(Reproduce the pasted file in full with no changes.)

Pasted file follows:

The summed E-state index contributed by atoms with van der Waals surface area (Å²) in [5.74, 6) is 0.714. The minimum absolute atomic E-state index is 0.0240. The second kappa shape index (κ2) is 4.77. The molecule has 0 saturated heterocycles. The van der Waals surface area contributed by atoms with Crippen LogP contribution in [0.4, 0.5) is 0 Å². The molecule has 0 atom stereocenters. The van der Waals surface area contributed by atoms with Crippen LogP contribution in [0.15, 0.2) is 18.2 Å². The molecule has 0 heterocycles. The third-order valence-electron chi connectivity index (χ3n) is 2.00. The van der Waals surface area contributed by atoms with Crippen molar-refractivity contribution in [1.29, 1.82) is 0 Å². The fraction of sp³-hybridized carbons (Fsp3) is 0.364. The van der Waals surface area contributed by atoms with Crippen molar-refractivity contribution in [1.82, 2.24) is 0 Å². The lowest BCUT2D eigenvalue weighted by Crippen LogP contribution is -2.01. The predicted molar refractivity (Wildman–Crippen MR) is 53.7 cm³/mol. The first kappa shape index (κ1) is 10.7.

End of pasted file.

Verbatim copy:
The summed E-state index contributed by atoms with van der Waals surface area (Å²) in [5.74, 6) is 0.714. The minimum absolute atomic E-state index is 0.0240. The second kappa shape index (κ2) is 4.77. The molecule has 0 saturated heterocycles. The van der Waals surface area contributed by atoms with Crippen LogP contribution in [0.4, 0.5) is 0 Å². The molecule has 0 atom stereocenters. The van der Waals surface area contributed by atoms with Crippen LogP contribution in [0.15, 0.2) is 18.2 Å². The molecule has 0 heterocycles. The third-order valence-electron chi connectivity index (χ3n) is 2.00. The van der Waals surface area contributed by atoms with Crippen molar-refractivity contribution in [1.29, 1.82) is 0 Å². The fraction of sp³-hybridized carbons (Fsp3) is 0.364. The van der Waals surface area contributed by atoms with Crippen molar-refractivity contribution in [1.82, 2.24) is 0 Å². The lowest BCUT2D eigenvalue weighted by Crippen LogP contribution is -2.01. The predicted molar refractivity (Wildman–Crippen MR) is 53.7 cm³/mol. The first kappa shape index (κ1) is 10.7.